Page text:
I would describe my work as a pile of multi coloured shapes stacked up to resemble a really anal game of Tetris.
-You've been commissioned to do pieces for several different music magazines, acts and promoters: Plan B, Lovvers, and Sunburned Hand of the Man etc. What governs your selection process for these requests, is there one? Or do you try and produce something regardless of whether or not you enjoy the content?
Content is definitely important to me and I’m very lucky that my work attracts bands; music magazines and gig promoters who are doing things that interest me. I’ve turned a couple of things down because I wasn’t comfortable with my work sitting alongside something that I didn’t feel excited about.
Plan B magazine allows you to have creative freedom over the outcome of your illustration, so you can do whatever you like to fit the brief whilst discovering different bands and albums. I illustrated a review of an album called ‘Wavy Gravy’ where I had to draw a bunch of B-movie monsters, which I don’t really consider to be work as I would be most likely doing this in my spare time anyhow.
Working from home in my little bubble means that I really don’t feel that I’m part of any ‘scene’. I think the Internet has made it easy for work to be viewed by a vast audience but it has also made it easy for everyone to show their work, which means that there is a wealth of illustrators appearing on people’s radars. This is great but means that you can really get lost in the crowd and have to work harder to stand out.
-A city can be an incredibly inspiring place, especially one as culturally prolific as Bristol, how has is it helped you?
Bristol is like a giant fish bowl, it’s impossible go anywhere without somebody knowing someone that you know too and I love that about the city. There is a treasure trove of exciting and creative things happening but you need to dig for it, once you find it though it’s overwhelming. Bristol has an amazing local music scene and places such as the Here gallery, SNAP studios, Soma, Wonky Animation and Compass Film International (to name just a couple) make Bristol such an inspiring place.
Both really, I think they go hand in hand. Gigantic monsters and robots spawned from the atomic age and most of the really famous super heroes either came from space or were products of radiation, these themes were very popular in America and Japan post world war two.
What I love most about Americana, the pulp sci-fi and silver age comics is the surface naivety. The best example I can think of are the Superman and Batman comics from the 50’s and 60’s, the stories are so insane and ridiculous but are drawn so beautifully. There is a real craftsmanship to them but most of all a sense of innocence and fun, plus after fifty years in a box the faded colours make me giddy with excitement.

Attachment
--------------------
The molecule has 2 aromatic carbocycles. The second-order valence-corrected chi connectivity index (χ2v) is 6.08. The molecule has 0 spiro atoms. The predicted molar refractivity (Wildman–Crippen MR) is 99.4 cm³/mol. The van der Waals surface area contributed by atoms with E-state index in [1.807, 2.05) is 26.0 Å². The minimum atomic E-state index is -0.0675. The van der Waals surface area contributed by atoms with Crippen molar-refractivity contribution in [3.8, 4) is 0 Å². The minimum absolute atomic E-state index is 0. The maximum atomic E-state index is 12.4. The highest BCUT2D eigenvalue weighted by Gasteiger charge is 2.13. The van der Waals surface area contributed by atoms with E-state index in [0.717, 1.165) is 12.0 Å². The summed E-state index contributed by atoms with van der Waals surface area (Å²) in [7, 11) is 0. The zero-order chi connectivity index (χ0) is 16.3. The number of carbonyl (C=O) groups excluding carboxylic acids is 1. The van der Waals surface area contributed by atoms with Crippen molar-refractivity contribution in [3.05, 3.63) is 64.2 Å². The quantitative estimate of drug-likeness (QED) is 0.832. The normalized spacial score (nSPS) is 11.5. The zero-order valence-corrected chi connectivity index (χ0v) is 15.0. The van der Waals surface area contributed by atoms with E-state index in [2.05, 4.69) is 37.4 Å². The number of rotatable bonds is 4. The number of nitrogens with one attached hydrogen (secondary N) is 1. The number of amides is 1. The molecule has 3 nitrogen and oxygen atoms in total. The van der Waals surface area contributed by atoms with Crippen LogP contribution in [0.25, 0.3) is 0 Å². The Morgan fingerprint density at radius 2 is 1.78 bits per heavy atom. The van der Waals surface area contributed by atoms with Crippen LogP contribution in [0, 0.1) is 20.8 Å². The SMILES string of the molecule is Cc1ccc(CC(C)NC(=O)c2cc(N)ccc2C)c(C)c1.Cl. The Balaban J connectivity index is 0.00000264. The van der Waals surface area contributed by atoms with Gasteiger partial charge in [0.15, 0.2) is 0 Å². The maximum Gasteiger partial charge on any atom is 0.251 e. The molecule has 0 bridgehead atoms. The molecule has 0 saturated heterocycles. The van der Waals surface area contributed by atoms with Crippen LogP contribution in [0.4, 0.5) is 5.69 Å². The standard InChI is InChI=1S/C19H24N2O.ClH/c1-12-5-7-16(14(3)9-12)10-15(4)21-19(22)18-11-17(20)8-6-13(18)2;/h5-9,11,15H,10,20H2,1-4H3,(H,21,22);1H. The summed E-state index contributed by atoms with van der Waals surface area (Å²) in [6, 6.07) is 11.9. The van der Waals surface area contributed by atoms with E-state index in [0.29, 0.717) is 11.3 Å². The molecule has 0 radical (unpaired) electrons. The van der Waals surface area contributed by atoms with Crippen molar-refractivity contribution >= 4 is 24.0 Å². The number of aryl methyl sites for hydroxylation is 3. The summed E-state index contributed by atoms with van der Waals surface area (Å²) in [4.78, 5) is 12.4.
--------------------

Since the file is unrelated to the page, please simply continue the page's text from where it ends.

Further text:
Towards the end of my degree I had moved away from black ink line drawings and started painting my characters in gouache using only shapes. I mainly used primary colours until my partner Laura bought Tim Biskup’s ‘100 paintings’. I think Tim’s biggest influences on me have been his brave use on colour and his ability to relentlessly produce a vast quantity of high quality work.
The idea and composition stage can take as long as a piece of string depending on the client or the complexity of the job. The creation of the final image usually takes about a day or two. I feel it’s best to work with what you doodle because having a clear image in mind makes you try to live up to your imagination rather than play with it.
Yes to both. It acts as a diary for myself and if fans/clients are interested in my progress then I’m flattered and pleased that individuals think that my work is worth checking in on.
I think exhibitions are really important and there is a big demand for them in the 21st century. Too much of our everyday life is becoming increasingly digital so physical showcases of work will always be popular. Seeing an image or print beats staring at a screen, I think the aura of a physical object creates a far more exciting feeling in the viewer or audience and always will.
-Would you mind dishing the dirt/slanderously exposing/advertising /bragging about any forthcoming projects or events that you're excited about?
Ah shameless plugging! Well in November I’ll be exhibiting in a group show called ‘RUSSIANS’ in Germany. It’s being organized by Rotopol and will feature around 50 international illustrators.
There is also the Xmas show at the Here Galleryin Bristol where I’ll be selling a bunch of affordable prints and doing some wall painting with the very talented Stuart Kolakovic.
In December, Beasts Vol 2 published by Fantagraphics should hit the shops and features my illustration of the mythical beast ‘Stiniki’, which I’m super excited about.
Currently I’m working on a comic book called ‘Eyes Eyes Afar’ with my friends Scott Donaldson and Sam Butler. It will be a collection of short stories written by both Scott and Sam and silent comic strips drawn by myself. I want to present the comic like the annuals that I would get for Christmas when I was a child, where you would have both an illustrative narrative and a written story. I’m hoping to have this available online and in a few shops and galleries by next year, fingers crossed.